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    I almost mentioned the Sunset Western Garden Book, because I'm aware that they do recommend "P. mollissima" for your area, at least in the older version that I have. Sometimes they get it wrong. 'Frederick' is a great plant, and I had also heard that it can be grown in the low desert (probably some of the same sources that you've found). I grew it in my previous location. Taste is good--I've never had P. edulis that wasn't. I think it's a better choice than the smaller, purple variety (P. edulis f. edulis, such as 'Black Knight', 'Nancy Garrison'), which prefers it a little cooler. I've been told that 'Frederick' is difficult to get fruit from in very cool climates, such as along the North coast and SF. The fruits just never ripen. Those are the same areas where the Tacsonias truly thrive.

    I would be most concerned with giving 'Frederick' protection from the hottest afternoon sun. I grew it on a North-facing fence (so considerable shade), and it bloomed and made fruit.

    I actually have fresh seeds from 'Frederick', if you want any. However, as a hybrid, the seedlings will be different than true 'Frederick'. The difference may or may not be significant... It would also be quicker to start with a cutting or a plant. Cuttings can be either easy or tricky to root, depending on a number of factors. I think it's often sold as a bigger plant (5 gallon, often with buds, flowers, and or fruit), but if you can find it in a 1 gallon it should be about $15. Surely there are a number of people on this forum who grow the plant. I got my plant in my previous location from Grassy Knoll Exotics (it arrived with a bud, in a 4 inch pot), whom I would recommend enthusiastically, but I think you should be able to find something bigger, somewhere in Southern California. It may only be available certain times of the year, and it might be worth special ordering from a local nursery, if it's not available in your area.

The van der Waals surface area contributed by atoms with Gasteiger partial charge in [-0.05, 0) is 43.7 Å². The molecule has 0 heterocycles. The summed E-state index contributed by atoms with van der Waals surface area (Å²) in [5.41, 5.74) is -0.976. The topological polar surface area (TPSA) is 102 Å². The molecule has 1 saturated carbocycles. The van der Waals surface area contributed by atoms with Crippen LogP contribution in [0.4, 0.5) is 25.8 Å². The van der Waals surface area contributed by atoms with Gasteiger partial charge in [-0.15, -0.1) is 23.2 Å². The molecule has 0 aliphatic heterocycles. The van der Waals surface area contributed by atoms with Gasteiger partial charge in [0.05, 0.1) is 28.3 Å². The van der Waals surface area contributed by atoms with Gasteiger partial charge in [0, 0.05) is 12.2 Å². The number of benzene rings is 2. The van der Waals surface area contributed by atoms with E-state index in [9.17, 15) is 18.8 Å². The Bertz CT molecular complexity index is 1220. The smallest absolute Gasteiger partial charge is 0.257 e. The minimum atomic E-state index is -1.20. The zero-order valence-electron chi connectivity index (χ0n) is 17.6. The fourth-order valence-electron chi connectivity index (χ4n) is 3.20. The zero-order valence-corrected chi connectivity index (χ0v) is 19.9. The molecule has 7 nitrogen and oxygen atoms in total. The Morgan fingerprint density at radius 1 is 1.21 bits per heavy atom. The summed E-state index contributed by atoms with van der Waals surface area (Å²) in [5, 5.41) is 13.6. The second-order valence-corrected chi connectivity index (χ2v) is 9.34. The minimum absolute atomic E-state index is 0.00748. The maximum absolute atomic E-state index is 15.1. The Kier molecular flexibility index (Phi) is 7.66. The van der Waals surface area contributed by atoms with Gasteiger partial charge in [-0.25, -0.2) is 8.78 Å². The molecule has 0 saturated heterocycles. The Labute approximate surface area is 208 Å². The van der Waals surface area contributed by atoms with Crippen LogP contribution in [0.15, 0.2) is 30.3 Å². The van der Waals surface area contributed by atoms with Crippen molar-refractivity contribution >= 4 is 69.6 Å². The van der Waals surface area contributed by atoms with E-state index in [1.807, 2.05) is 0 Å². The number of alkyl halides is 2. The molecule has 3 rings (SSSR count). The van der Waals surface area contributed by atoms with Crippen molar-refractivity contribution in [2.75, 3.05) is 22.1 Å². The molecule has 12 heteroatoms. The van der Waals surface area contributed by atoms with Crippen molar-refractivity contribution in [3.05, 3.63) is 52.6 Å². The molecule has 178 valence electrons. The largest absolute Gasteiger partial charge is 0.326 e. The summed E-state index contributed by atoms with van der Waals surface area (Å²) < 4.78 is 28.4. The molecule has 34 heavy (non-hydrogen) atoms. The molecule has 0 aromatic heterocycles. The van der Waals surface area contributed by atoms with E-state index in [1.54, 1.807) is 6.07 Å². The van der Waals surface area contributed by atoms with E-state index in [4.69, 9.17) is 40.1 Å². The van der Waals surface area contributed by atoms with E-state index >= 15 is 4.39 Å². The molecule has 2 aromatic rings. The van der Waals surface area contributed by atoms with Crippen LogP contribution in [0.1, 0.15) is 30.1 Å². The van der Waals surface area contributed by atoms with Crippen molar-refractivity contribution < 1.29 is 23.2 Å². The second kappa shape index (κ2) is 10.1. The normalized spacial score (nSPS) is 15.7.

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    raccoon city's Avatar
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    I have the 2001 and 2007 Western Garden Book, and they do sometimes get it wrong.
    That's what the internet is for.

    Oh, and thanks for the seed offer, but I'll be buying a mature vine.
    When I'm ready, I'll hit Home Depot and Lowe's.
    If that doesn't work, I'll probably get the plant online from EasyToGrowBulbs or their sister site, WillowCreekGardens.
    They have vines in a 5.5" pot for a little less than what GKPlants has in a 4" pot.
    Last edited by raccoon city; 03-03-2015 at 08:46 AM.

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    Just thought I'd mention that Grassy Knoll has 'Frederick' on sale today for $6 (their "Daily Deal"). I also have a couple rooted cuttings from a friend's plant which I don't plan to keep.

    Patrick Worley had an interesting post a couple weeks ago in one of the Passiflora forums. He said that true P. edulis 'Frederick' has become very hard to find. Apparently most of what is being sold is grown at some point from seed, and he says all attempts to grow from seed yield inferior plants. I don't know how my friend's plant (that I have cuttings of) or the one that Grassy Knoll sells fit into this situation.
    Last edited by RandyS; 04-11-2015 at 09:48 AM.